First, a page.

This quick red wine reduction sauce is perfect with a good steak and comes together in minutes. It can be made with or without mushrooms to elevate a quick steak night into a classic bistro experience without any of the frill and hefty price tags.
This quick red wine reduction sauce is perfect with a perfectly cooked steak and comes together in minutes. It can be made with or without mushrooms to elevate a quick steak night into a classic bistro experience without any of the frill and hefty price tags. This roboust sauce helps the boost the flavor of a fork tender pan seared filet mignon steak. Add mushrooms and amp up the flavor of amazing pan seared ribeye steaks. Or if you have an extra 5 minutes, make it to drizzle over a weeknight sirloin filet.
Easy red wine pan sauce, a classic way to elevate any quick steak dinner into a romantic bistro experience. Oh, and did I mention it’s easy?
Why Red Wine Sauce?
White wine sauce’s more underrated cousin, red wine sauce, is the best kept secret in terms of steak companions. Packed with rich flavor, a classic red wine steak sauce will take your steak dinner to the next level–it’s the ideal accompaniment! Also known as Bordelaise sauce, this classic French sauce is made with simple ingredients. Rather than finding the perfect glass of wine as a beverage, you can simply add the perfect pairing directly into the sauce with your cut of red meat (don’t worry, you can still drink a glass too!).
Why You’ll Love This Recipe
This easy recipe for a red wine reduction sauce with shallots is bursting with flavor. You’ll be surprised at how affordable such a seemingly fancy steak dinner is, and this delicious sauce gives you the chance to sneak in some extra veggies with your dinner (if you use the mushrooms).
GirlCarnivore Pro Tip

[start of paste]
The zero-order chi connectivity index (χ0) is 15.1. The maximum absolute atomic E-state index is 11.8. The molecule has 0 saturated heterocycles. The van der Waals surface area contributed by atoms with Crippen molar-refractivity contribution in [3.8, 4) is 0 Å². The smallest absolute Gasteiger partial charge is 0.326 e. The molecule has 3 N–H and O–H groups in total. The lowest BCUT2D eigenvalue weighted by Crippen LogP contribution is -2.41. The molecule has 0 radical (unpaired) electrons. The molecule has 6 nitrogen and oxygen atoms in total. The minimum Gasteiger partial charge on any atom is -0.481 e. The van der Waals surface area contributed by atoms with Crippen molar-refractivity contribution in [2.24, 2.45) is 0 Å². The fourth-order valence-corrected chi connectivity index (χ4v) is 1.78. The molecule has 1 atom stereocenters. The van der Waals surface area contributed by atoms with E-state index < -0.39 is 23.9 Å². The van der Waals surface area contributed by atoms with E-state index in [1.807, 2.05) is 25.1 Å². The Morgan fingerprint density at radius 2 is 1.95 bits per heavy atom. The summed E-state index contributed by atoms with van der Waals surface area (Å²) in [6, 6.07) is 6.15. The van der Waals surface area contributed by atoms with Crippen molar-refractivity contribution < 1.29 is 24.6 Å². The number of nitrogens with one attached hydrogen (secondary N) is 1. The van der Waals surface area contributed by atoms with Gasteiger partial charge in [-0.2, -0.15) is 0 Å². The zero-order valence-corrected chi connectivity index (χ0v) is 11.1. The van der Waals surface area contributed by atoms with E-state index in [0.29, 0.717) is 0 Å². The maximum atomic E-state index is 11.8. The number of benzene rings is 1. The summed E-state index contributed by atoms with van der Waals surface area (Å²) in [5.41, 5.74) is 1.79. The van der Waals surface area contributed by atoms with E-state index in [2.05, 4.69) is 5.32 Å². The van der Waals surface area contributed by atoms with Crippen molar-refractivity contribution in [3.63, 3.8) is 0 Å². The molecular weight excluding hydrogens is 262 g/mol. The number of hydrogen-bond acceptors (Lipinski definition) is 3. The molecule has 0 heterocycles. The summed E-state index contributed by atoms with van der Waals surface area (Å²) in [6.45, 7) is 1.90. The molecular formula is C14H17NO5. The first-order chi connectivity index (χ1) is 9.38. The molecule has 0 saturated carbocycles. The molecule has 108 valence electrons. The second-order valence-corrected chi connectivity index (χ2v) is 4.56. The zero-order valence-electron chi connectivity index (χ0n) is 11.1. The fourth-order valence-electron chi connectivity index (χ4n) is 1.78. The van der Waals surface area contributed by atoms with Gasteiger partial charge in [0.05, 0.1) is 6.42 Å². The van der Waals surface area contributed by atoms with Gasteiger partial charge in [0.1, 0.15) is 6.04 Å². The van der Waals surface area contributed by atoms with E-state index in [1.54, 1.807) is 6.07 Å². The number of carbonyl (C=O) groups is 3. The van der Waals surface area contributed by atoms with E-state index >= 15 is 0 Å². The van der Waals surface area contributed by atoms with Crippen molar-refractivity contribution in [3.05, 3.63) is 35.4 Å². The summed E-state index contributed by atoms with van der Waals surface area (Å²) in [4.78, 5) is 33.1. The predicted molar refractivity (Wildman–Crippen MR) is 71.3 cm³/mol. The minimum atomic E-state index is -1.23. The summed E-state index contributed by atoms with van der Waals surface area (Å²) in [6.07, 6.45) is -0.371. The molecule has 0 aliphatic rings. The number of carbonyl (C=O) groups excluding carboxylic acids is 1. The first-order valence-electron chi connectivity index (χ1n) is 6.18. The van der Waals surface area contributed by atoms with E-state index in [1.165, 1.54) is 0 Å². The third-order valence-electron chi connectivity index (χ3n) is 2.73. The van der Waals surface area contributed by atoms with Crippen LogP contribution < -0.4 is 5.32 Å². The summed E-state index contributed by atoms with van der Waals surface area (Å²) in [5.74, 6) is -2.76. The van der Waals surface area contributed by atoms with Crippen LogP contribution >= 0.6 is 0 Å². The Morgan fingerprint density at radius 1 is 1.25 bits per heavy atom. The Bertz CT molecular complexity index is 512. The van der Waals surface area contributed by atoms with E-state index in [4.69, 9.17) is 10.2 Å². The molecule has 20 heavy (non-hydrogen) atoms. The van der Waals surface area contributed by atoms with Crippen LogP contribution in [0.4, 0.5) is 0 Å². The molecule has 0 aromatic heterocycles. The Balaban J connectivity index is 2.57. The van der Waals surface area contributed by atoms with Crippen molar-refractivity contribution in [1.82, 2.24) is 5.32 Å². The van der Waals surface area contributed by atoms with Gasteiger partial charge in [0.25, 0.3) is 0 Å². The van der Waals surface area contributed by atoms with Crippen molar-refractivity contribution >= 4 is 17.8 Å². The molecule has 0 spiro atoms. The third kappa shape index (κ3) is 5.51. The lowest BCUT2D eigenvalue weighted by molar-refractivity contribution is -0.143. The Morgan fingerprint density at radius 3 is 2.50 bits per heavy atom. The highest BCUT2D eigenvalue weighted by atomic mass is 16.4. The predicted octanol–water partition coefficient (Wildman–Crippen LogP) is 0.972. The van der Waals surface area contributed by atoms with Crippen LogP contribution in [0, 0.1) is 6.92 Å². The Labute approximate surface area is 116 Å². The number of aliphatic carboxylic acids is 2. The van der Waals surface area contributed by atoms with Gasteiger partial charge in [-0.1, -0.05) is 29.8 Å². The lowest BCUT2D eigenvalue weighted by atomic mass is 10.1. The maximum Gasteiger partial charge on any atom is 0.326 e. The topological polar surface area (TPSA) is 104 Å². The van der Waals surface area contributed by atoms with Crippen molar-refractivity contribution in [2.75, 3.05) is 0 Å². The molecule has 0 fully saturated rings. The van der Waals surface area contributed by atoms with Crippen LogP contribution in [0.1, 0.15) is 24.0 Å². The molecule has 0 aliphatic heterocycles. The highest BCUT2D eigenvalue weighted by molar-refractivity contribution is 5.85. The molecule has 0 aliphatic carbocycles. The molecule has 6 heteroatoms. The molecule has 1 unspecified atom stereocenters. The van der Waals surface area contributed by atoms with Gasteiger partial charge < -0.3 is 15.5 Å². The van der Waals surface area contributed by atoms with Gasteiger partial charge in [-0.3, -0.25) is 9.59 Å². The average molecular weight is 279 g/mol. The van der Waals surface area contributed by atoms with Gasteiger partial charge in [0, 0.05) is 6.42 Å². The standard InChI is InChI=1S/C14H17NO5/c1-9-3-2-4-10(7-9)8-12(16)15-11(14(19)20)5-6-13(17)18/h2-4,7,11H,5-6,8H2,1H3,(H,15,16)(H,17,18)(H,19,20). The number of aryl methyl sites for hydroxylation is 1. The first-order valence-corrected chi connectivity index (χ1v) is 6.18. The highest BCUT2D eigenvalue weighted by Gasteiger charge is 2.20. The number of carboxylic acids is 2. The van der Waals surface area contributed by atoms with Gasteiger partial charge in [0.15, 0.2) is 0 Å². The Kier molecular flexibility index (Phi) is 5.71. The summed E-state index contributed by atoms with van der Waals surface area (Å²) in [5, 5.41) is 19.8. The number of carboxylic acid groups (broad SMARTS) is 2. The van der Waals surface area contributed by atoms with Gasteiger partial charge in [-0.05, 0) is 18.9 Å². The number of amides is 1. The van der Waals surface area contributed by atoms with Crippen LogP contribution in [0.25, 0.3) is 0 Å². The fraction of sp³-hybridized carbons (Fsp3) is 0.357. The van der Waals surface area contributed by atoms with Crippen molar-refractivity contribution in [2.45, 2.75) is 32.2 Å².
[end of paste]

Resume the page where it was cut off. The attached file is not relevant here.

This sauce is best when you use the same pan you just cooked a steak in. The pan drippings help deepend the flavor in big ways! When you deglaze the pan, by scraping up the browned bits when you slowly add the red wine they add a bolder flavor to this sauce than a clean pan would.
- Mushrooms, baby bellas are always perfect for steak. However, this recipe works without mushrooms too.
- Olive oil – or your favorite neutral cooking oil
- Salt – we always use kosher salt
- Fresh Thyme
- Freshly ground black Pepper
- Red wine – always use a deep-bodied red wine you’d also want a glass of later
- Worcestershire sauce
- Butter – we always use unsalted butter
Don’t have a shallot but still want a quick and easy red wine sauce for steaks? Just substitute garlic and minced white onion.
How to Make Red Wine and Shallot Pan Sauce
- Swirl olive oil in a preheated skillet over medium heat. Then add the mushrooms (if using, this recipe works with or without them) to the skillet, sprinkle salt, and toss. Cook until the liquid has been pulled out of the mushrooms and absorbed–5 to 7 minutes.
- Add the shallots and cook until browned (about 2 minutes). Season with the fresh thyme and cook for another 30 seconds.
- Add ¼ cup of the red wine. Scrape up any brown bits stuck to the bottom of the pan. Then, add the remaining ¼ cup of wine and the Worcestershire sauce. Reduce heat and let the skillet simmer until the liquid has reduced by half (about 5 to 7 minutes). If the sauce becomes too thick, add anther ¼ cup wine.
- Take the pan off heat and stir in the butter, one tablespoon at a time, swirling to melt. Add salt and pepper to taste.
- Spoon the sauce over expertly cooked medium rare steaks and serve!
How to Store Leftovers
This red wine sauce is just as good the next day! In fact, it should keep in an airtight container in your fridge for up to four days, and your freezer for up to six months.
How to Reheat
You can reheat this sauce to enjoy with future beef dishes. A shallow pan on the stove is a great option, but the microwave always works in a pinch.
What Else to Serve With Red Wine and Shallot Sauce